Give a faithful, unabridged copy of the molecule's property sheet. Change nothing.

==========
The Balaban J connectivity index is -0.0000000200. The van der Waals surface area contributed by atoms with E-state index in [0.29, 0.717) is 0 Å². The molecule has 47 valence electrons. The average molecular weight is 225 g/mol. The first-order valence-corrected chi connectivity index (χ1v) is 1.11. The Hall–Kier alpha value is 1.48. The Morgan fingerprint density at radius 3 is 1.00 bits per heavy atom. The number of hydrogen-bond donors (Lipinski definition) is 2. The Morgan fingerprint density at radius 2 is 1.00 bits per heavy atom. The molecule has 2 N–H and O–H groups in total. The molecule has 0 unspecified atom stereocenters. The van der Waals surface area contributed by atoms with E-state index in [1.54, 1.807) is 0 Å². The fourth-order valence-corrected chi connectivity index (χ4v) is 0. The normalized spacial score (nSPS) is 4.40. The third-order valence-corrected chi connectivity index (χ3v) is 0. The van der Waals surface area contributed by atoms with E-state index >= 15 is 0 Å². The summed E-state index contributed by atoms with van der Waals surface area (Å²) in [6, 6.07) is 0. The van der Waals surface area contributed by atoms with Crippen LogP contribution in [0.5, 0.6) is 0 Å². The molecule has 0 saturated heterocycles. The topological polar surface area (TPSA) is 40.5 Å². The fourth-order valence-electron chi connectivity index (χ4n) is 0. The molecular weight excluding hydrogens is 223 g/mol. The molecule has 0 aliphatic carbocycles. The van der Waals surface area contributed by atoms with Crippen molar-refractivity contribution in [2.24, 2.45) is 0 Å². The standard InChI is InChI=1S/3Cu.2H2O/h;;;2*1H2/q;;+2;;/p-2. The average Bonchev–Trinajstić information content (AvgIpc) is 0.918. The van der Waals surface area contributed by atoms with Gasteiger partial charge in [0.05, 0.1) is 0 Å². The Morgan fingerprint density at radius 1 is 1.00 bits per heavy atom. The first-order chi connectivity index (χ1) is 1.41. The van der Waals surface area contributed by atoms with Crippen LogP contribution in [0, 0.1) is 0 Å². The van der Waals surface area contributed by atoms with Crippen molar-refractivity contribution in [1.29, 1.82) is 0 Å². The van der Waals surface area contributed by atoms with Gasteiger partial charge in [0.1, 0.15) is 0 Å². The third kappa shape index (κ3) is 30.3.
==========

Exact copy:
The Balaban J connectivity index is -0.0000000200. The van der Waals surface area contributed by atoms with E-state index in [0.29, 0.717) is 0 Å². The molecule has 47 valence electrons. The average molecular weight is 225 g/mol. The first-order valence-corrected chi connectivity index (χ1v) is 1.11. The Hall–Kier alpha value is 1.48. The Morgan fingerprint density at radius 3 is 1.00 bits per heavy atom. The number of hydrogen-bond donors (Lipinski definition) is 2. The Morgan fingerprint density at radius 2 is 1.00 bits per heavy atom. The molecule has 2 N–H and O–H groups in total. The molecule has 0 unspecified atom stereocenters. The van der Waals surface area contributed by atoms with E-state index in [1.54, 1.807) is 0 Å². The fourth-order valence-corrected chi connectivity index (χ4v) is 0. The normalized spacial score (nSPS) is 4.40. The third-order valence-corrected chi connectivity index (χ3v) is 0. The van der Waals surface area contributed by atoms with E-state index >= 15 is 0 Å². The summed E-state index contributed by atoms with van der Waals surface area (Å²) in [6, 6.07) is 0. The van der Waals surface area contributed by atoms with Crippen LogP contribution in [0.5, 0.6) is 0 Å². The molecule has 0 saturated heterocycles. The topological polar surface area (TPSA) is 40.5 Å². The fourth-order valence-electron chi connectivity index (χ4n) is 0. The molecular weight excluding hydrogens is 223 g/mol. The molecule has 0 aliphatic carbocycles. The van der Waals surface area contributed by atoms with Crippen molar-refractivity contribution in [2.24, 2.45) is 0 Å². The standard InChI is InChI=1S/3Cu.2H2O/h;;;2*1H2/q;;+2;;/p-2. The average Bonchev–Trinajstić information content (AvgIpc) is 0.918. The van der Waals surface area contributed by atoms with Gasteiger partial charge in [0.05, 0.1) is 0 Å². The Morgan fingerprint density at radius 1 is 1.00 bits per heavy atom. The first-order chi connectivity index (χ1) is 1.41. The van der Waals surface area contributed by atoms with Crippen LogP contribution in [0, 0.1) is 0 Å². The van der Waals surface area contributed by atoms with Crippen molar-refractivity contribution in [1.29, 1.82) is 0 Å². The van der Waals surface area contributed by atoms with Gasteiger partial charge in [0.1, 0.15) is 0 Å². The third kappa shape index (κ3) is 30.3.